In a flash she realized her predicament. Not wishing to hold up the whole processional, without missing a step, she slipped her foot out of her shoe and continued marching down the aisle.
There wasn’t a hitch. The processional moved with clock-like precision. The first man after her spotted the situation and without losing a step, reached down and pulled up her shoe, but the entire grate came with it! Surprised, but still singing, the man kept on going down the aisle, holding in his hand the grate with the shoe attached.
Everything still moved like clockwork. Still in tune and still in step, the next man in line stepped into the open register and disappeared from sight. The service took on a special meaning that Sunday, for just as the choir ended with "Allelujah! Christ arose!" a voice was heard under the church shouting, "I hope all of you are out of the way ’cause I’m coming out now!"
The little girl closest to the aisle shouted, "Come on, Jesus! We’ll stay out of the way."
How many of us have watched Trading Spaces on TLC or seen Bob Villa and became inspired to finally do something about our own tired and outdated homes? It’s easy to get inspired to do something. Once inspired by seeing a weeks work condensed into a one hour TV show we can easily envision the lasting improvements we can make in our own homes. Yet here we sit; one month, six months, one year after starting and our weekend transformation sits half finished as we struggle to find the time to finish what we started.
This can happen in our spiritual lives too. We begin our walk with Christ full of excitement. Fully intending to do whatever it takes to make it all the way. But after a while, Christianity becomes too daily. It’s the same thing over and over again. The same prayers, the same worshi...
Joe La Rue
2 Kings 20:1-20:5
EINSTEIN AND EMMY
When Einstein fled Nazi Germany, he came to America and bought an old two-story house within walking distance of Princeton University. There he entertained some of the most distinguished people of his day and discussed with them issues as far ranging as physics to human rights.
But Einstein had another frequent visitor. She was not, in the world’s eyes, an important person like his other guests. She was a ten-year-old girl named Emmy. Emmy heard that a very kind man who knew a lot about mathematics had moved into her neighborhood. Since she was having trouble with her fifth-grade arithmetic, she decided to visit the man down the block and see if he would help her with her problems. Einstein was very willing and explained everything to her so that she could understand it. He also told her she was welcome to come anytime she needed help.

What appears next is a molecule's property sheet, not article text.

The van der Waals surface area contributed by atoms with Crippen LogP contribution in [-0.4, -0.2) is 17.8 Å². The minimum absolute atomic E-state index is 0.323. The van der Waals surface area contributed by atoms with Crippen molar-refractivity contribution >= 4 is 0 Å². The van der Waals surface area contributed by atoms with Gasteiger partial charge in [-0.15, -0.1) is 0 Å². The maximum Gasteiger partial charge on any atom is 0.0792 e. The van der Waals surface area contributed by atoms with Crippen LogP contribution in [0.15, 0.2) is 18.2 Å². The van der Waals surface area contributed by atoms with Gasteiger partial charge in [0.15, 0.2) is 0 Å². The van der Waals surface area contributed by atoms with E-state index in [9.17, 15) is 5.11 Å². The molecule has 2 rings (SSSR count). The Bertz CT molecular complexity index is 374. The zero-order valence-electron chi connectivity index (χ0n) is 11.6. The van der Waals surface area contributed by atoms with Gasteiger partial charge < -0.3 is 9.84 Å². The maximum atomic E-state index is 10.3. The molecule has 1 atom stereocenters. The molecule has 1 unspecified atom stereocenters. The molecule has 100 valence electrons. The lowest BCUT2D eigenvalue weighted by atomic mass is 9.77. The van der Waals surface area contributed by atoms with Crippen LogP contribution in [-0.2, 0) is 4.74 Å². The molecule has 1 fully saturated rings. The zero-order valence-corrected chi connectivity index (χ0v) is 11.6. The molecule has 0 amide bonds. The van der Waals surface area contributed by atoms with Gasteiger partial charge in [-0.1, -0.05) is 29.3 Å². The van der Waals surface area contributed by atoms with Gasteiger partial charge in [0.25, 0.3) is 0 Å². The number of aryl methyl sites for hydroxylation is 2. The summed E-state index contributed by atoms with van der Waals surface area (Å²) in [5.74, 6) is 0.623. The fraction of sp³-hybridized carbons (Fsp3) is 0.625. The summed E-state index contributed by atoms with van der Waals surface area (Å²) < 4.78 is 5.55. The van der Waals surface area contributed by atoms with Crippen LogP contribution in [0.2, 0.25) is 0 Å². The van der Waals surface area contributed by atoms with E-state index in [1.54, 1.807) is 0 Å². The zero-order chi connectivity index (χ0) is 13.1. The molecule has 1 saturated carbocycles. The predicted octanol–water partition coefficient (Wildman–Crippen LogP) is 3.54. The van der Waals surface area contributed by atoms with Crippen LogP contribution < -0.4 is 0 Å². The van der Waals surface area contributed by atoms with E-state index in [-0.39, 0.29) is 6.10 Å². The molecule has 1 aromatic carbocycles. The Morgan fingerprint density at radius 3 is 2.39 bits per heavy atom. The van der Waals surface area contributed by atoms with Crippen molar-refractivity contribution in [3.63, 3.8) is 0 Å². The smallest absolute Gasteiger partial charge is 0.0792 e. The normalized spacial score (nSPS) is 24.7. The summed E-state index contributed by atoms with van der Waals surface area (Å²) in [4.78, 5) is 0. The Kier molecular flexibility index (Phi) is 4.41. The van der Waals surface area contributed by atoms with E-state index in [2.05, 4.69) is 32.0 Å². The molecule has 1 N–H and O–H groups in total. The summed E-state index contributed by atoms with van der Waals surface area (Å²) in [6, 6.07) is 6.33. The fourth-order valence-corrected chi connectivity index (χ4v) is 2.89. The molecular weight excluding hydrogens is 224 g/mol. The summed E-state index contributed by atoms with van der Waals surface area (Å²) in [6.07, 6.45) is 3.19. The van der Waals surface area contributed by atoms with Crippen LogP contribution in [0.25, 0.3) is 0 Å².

A few weeks later, one of the neighbors told Emmy’s mother that Emmy was often seen entering the house of the world-famous physicist. Horrified, she told her daughter that Einstein was a very important man, whose time was very valuable, and he couldn’t be bothered with the problems of a little schoolgirl. And then she rushed over to Einstein’s house, and when Einstein answered the door, she started trying to blurt out an apology for her daughter’s intrusion – for being such a bother. But Einstein cut her off. He said, “She has not been bothering me! When a child finds such joy in learning, then it is my joy to help her learn! Please don’t stop Emmy from coming to me with her school problems. She is welcome in this house anytime.”
(Peter Kennedy, Copyright 2000, Devotional E-Mail, “It Is His Joy” (located at http://www.geocities.com/palmercog/joydevo.html) (last visited April 22, 2008)).
And that’s how it is with God! From it’s very opening pages, all the way to the end of the book, the Bible is a story about how God has pursued us with an unchanging and unquenchable and UNDESERVED love, because he wants us to come to his house! And we do that in this life through prayer! It’s an amazing privilege.
When you first met “J.E.”, you could tell he was a very angry man. In fact, at age 54 he’d been an angry person for many years. In a Bible study that night, many questions had been raised in his mind. Talking with the leader afterward, J.E. said, “I asked Jesus to be my Savior when I was 9 years old. But nobody ever taught me about who I am in Christ, that I’m accepted by God or that Christ lives in me.”
“What were you taught?” the Bible study leader asked.” “Where I grew up, we heard all the time about how perfect Christ was and about how we should learn to live like Him – if we didn’t, God would judge us.” J.E. went on, “It didn’t take me long, I’d say in my teen years, to figure out that I was never going to cut it. So I gave up trying. I guess I’ve been living in guilt and running from God ever since. Off and on through the years I tried to go back to church, but I just got more guilt piled on top of me. I’ve sat under so many teachers who made me fearful that I was afraid to turn in any direction because God was going to get me. This is the first Bible study I’ve ever attended that gave me any hope” J.E. concluded.
At that point, J.E. was 54 years old. That means, even though he had been born again through trusting Jesus Christ at a young age, he had spent at least 35 years running away from God. Tragically, his experience isn’t that unusual. Thousands of people who sincerely responded to the gospel message they were taught spend years thrashing around trying to make it work, but without success. In fact, I believe the reason so many Christians struggle in living the Christian life is their lack of understanding their Identity in Christ.
(This illustration came from the book "Growing in Grace" by Bob George pages 59-60)